Today the Constitution resides in Boston; her sister ship, the Constellation, resides in Baltimore harbor.
9. U.S. Victories at Sea: October-December 1812: American warship Wasp captured British warship Frolic. American frigate United States captured British Macedonian. Old Ironsides destroyed another British warship, the frigate Java.
January 1813: New Navy Secretary William Jones knew his business. He ordered more small Navy warships to attack merchant ships, the British Achilles’ heel.
February 24, 1813: Chesapeake-built small Navy warship Hornet, commanded by James Lawrence, destroyed still another British Navy warship, the brig Peacock.
10. Reversals: May 3, 1813: British Navy Admiral Cockburn’s warships and British regulars attacked, raided and burned Chesapeake shores, including Havre de Grace and St. Michaels.
June 1813: While fighting British frigate Shannon, American captain James Lawrence of the frigate Chesapeake uttered his dying rallying cry: Don’t give up the ship. Fight her till she sinks. But the ship is given up, boarded, defeated.
11. Fortune’s Downturn: Along the U.S. coast, the British blockade tightened. By February 1814, the U.S. frigates, President, Constellation, United States Congress and Chesapeake were mostly captured or bottled up, sometimes useful for harbor defense. The only one to escape and plague the British Navy once again was Old Ironsides, the frigate Constitution.
As the British blockade tightened, only privateers and the smaller U.S. navy warships remained active. The American economy virtually collapsed.
12. Invasion: August 1814: British troops invaded from the Patuxent River at Benedict.
August 24: American militia defending the U.S. capital were routed at Bladensburg; only Joshua Barney (who will die of his wounds) and his flotilla crew, which had managed to land their guns and burn their boats, make a heroic stand on St. Leonard’s Creek in Calvert County.
That night the British burned and looted Washington City.
First Lady Dolley Madison stayed behind to rescue the famous Gilbert Stuart portrait of George Washington and other irreplaceables. The British later dined in the White House and mockingly toasted their absent hosts.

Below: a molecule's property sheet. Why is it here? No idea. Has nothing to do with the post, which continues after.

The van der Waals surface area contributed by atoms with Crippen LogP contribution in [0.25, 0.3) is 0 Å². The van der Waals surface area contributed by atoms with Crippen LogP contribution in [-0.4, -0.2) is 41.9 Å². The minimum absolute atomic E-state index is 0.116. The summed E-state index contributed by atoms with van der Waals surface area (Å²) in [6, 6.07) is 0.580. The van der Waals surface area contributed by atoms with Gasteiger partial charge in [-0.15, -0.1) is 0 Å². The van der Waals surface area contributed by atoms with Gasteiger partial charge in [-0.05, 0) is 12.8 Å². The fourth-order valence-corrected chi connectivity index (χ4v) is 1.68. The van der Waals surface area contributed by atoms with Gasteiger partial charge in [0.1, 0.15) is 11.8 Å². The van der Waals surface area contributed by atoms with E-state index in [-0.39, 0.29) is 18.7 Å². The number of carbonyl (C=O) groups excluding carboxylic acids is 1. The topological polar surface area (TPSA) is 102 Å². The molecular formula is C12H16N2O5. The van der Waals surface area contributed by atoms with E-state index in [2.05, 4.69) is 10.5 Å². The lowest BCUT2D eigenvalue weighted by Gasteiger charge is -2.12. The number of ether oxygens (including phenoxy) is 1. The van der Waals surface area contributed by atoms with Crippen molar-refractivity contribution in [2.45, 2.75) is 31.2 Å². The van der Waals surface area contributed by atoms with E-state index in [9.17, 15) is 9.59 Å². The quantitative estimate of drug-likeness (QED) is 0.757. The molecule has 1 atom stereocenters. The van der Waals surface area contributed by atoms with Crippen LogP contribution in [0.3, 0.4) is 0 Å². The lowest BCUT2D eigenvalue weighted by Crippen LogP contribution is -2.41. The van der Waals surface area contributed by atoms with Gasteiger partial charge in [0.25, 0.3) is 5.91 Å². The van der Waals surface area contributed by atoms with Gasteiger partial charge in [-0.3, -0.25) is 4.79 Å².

But that ebb tide was shortly to turn, right here on our Bay.
13. So Gallantly Streaming: Mary Pickersgill was paid $500 to make a flag for Fort McHenry so big that enemy ships could see it as they attacked. Her flag had 15 stars and 15 stripes, though the nation had 18 states at the time. She worked and lived at what is now Flag House in Baltimore. The flag itself is in the collection of the Smithsonian Institution. Explore it at http://americanhistory.si.edu/starspangledbanner.
The British fleet sailed up the Patapsco to bombard Fort McHenry. Attacks by land and sea failed, and Francis Scott Key — there by the chance of an errand — wrote The Defense of Fort McHenry, aka The Star Spangled Banner.
14. Peace: Status quo Ante Bellum: On December 24, 1814, the Peace Treaty of Ghent was signed, agreeing to nothing except status quo ante bellum (pretend it never happened). On February 17, 1815, Madison signed the treaty and declared hostilities officially ended.
15. The Battle of New Orleans: On January 8, 1815, in New Orleans, General Andrew Jackson’s army defeated the vaunted British invaders, who lost nearly 2,000 in by far the bloodiest day of the water for the British. U.S. forces lost 20 men.
Fighting continued until official announcements of the peace reached Indiana and Louisiana and even more remote corners of the war. Conflict at sea continued until June 1815.
1812: Rights of Passage
Bert Hubinger’s bicentennial novel 1812: Rights of Passage commands real and fictional characters to tell the story of how thousands of our sailors were impressed into the British Navy, slaves to the lash. Yet we could only retaliate in small ships manned by brave Maryland sailors. Nathan Jeffries, son of an American naval hero, faces his worst fears and his deadliest enemy in this coming-of-age action adventure.
Local author Bert Hubinger, contributor to the Journal of the War of 1812 and author of the novel 1812: Rights of Passage, teaches writing, history and sailing, dives on shipwrecks and has written numerous fiction and non-fiction works: firstname.lastname@example.org.